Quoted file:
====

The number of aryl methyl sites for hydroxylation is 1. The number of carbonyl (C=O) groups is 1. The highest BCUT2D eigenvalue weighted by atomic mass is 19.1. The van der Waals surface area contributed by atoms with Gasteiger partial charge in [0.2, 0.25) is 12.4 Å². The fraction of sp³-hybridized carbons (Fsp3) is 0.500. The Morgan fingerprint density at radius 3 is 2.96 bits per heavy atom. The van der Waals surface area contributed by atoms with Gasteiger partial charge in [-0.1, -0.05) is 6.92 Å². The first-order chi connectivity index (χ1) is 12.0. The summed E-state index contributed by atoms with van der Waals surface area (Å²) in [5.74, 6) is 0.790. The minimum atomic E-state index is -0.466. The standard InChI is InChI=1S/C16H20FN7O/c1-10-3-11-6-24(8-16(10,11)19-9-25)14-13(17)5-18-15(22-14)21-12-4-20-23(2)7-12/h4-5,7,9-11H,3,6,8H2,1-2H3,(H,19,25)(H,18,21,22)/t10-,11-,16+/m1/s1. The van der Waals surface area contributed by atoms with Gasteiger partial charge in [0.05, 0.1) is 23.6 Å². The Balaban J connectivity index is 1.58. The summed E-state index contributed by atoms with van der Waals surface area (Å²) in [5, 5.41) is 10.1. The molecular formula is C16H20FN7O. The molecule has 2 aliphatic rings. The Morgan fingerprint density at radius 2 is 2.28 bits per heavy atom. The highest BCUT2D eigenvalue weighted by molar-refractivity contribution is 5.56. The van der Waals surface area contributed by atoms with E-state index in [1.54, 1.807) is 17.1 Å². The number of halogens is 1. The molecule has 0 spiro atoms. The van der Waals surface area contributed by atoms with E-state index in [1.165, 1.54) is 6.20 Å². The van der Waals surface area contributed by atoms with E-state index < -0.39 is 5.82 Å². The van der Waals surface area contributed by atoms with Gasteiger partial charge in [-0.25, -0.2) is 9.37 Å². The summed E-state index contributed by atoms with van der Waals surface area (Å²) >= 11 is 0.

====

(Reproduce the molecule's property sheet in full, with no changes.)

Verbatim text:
The number of aryl methyl sites for hydroxylation is 1. The number of carbonyl (C=O) groups is 1. The highest BCUT2D eigenvalue weighted by atomic mass is 19.1. The van der Waals surface area contributed by atoms with Gasteiger partial charge in [0.2, 0.25) is 12.4 Å². The fraction of sp³-hybridized carbons (Fsp3) is 0.500. The Morgan fingerprint density at radius 3 is 2.96 bits per heavy atom. The van der Waals surface area contributed by atoms with Gasteiger partial charge in [-0.1, -0.05) is 6.92 Å². The first-order chi connectivity index (χ1) is 12.0. The summed E-state index contributed by atoms with van der Waals surface area (Å²) in [5.74, 6) is 0.790. The minimum atomic E-state index is -0.466. The standard InChI is InChI=1S/C16H20FN7O/c1-10-3-11-6-24(8-16(10,11)19-9-25)14-13(17)5-18-15(22-14)21-12-4-20-23(2)7-12/h4-5,7,9-11H,3,6,8H2,1-2H3,(H,19,25)(H,18,21,22)/t10-,11-,16+/m1/s1. The van der Waals surface area contributed by atoms with Gasteiger partial charge in [0.05, 0.1) is 23.6 Å². The Balaban J connectivity index is 1.58. The summed E-state index contributed by atoms with van der Waals surface area (Å²) in [5, 5.41) is 10.1. The molecular formula is C16H20FN7O. The molecule has 2 aliphatic rings. The Morgan fingerprint density at radius 2 is 2.28 bits per heavy atom. The highest BCUT2D eigenvalue weighted by molar-refractivity contribution is 5.56. The van der Waals surface area contributed by atoms with E-state index in [1.54, 1.807) is 17.1 Å². The number of halogens is 1. The molecule has 0 spiro atoms. The van der Waals surface area contributed by atoms with E-state index in [1.165, 1.54) is 6.20 Å². The van der Waals surface area contributed by atoms with E-state index < -0.39 is 5.82 Å². The van der Waals surface area contributed by atoms with Gasteiger partial charge in [-0.25, -0.2) is 9.37 Å². The summed E-state index contributed by atoms with van der Waals surface area (Å²) >= 11 is 0.